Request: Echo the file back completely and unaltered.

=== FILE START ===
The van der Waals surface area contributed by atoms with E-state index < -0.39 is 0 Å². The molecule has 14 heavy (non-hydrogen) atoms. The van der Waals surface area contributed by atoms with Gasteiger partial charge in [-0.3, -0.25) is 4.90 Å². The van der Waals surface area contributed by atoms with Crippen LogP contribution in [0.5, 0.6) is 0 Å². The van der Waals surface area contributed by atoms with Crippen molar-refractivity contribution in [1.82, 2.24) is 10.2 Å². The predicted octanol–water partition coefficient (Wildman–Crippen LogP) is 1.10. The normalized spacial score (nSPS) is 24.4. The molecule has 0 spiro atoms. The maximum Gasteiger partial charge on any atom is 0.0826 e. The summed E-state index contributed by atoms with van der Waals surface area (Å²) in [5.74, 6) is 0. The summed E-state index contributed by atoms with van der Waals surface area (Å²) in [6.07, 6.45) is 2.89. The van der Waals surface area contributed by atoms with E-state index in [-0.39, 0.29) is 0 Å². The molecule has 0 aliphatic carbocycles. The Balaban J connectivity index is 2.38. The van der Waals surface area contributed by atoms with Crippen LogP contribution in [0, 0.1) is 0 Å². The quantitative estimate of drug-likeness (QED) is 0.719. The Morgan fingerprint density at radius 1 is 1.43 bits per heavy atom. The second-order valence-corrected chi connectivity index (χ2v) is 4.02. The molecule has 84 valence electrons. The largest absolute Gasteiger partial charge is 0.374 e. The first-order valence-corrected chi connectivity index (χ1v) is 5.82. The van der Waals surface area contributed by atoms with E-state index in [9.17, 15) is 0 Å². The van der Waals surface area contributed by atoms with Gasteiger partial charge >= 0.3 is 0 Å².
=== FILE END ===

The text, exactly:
The van der Waals surface area contributed by atoms with E-state index < -0.39 is 0 Å². The molecule has 14 heavy (non-hydrogen) atoms. The van der Waals surface area contributed by atoms with Gasteiger partial charge in [-0.3, -0.25) is 4.90 Å². The van der Waals surface area contributed by atoms with Crippen LogP contribution in [0.5, 0.6) is 0 Å². The van der Waals surface area contributed by atoms with Crippen molar-refractivity contribution in [1.82, 2.24) is 10.2 Å². The predicted octanol–water partition coefficient (Wildman–Crippen LogP) is 1.10. The normalized spacial score (nSPS) is 24.4. The molecule has 0 spiro atoms. The maximum Gasteiger partial charge on any atom is 0.0826 e. The summed E-state index contributed by atoms with van der Waals surface area (Å²) in [5.74, 6) is 0. The summed E-state index contributed by atoms with van der Waals surface area (Å²) in [6.07, 6.45) is 2.89. The van der Waals surface area contributed by atoms with E-state index in [-0.39, 0.29) is 0 Å². The molecule has 0 aliphatic carbocycles. The Balaban J connectivity index is 2.38. The van der Waals surface area contributed by atoms with Crippen LogP contribution in [0, 0.1) is 0 Å². The quantitative estimate of drug-likeness (QED) is 0.719. The Morgan fingerprint density at radius 1 is 1.43 bits per heavy atom. The second-order valence-corrected chi connectivity index (χ2v) is 4.02. The molecule has 84 valence electrons. The largest absolute Gasteiger partial charge is 0.374 e. The first-order valence-corrected chi connectivity index (χ1v) is 5.82. The van der Waals surface area contributed by atoms with E-state index in [9.17, 15) is 0 Å². The van der Waals surface area contributed by atoms with Gasteiger partial charge >= 0.3 is 0 Å².